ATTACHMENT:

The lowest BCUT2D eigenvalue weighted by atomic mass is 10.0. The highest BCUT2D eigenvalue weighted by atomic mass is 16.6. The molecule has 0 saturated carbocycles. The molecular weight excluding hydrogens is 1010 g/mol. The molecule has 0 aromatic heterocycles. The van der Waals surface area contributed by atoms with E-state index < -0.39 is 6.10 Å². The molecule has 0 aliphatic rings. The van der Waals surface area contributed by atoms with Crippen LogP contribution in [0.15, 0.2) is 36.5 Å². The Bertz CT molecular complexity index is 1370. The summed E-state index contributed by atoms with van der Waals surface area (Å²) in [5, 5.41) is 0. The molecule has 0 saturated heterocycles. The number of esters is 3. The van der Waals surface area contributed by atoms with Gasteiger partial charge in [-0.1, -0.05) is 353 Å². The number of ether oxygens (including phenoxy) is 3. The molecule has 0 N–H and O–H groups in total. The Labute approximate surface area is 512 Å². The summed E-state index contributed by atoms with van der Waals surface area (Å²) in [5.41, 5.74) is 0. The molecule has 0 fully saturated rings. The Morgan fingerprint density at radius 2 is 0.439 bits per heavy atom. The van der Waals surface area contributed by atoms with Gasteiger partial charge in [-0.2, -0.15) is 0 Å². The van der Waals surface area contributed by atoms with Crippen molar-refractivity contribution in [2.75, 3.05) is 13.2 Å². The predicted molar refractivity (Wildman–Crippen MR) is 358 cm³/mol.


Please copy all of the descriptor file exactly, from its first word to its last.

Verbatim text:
The lowest BCUT2D eigenvalue weighted by atomic mass is 10.0. The highest BCUT2D eigenvalue weighted by atomic mass is 16.6. The molecule has 0 saturated carbocycles. The molecular weight excluding hydrogens is 1010 g/mol. The molecule has 0 aromatic heterocycles. The van der Waals surface area contributed by atoms with E-state index < -0.39 is 6.10 Å². The molecule has 0 aliphatic rings. The van der Waals surface area contributed by atoms with Crippen LogP contribution in [0.15, 0.2) is 36.5 Å². The Bertz CT molecular complexity index is 1370. The summed E-state index contributed by atoms with van der Waals surface area (Å²) in [5, 5.41) is 0. The molecule has 0 saturated heterocycles. The number of esters is 3. The van der Waals surface area contributed by atoms with Gasteiger partial charge in [-0.1, -0.05) is 353 Å². The number of ether oxygens (including phenoxy) is 3. The molecule has 0 N–H and O–H groups in total. The Labute approximate surface area is 512 Å². The summed E-state index contributed by atoms with van der Waals surface area (Å²) in [5.41, 5.74) is 0. The molecule has 0 fully saturated rings. The Morgan fingerprint density at radius 2 is 0.439 bits per heavy atom. The van der Waals surface area contributed by atoms with Gasteiger partial charge in [-0.2, -0.15) is 0 Å². The van der Waals surface area contributed by atoms with Crippen molar-refractivity contribution in [2.75, 3.05) is 13.2 Å². The predicted molar refractivity (Wildman–Crippen MR) is 358 cm³/mol.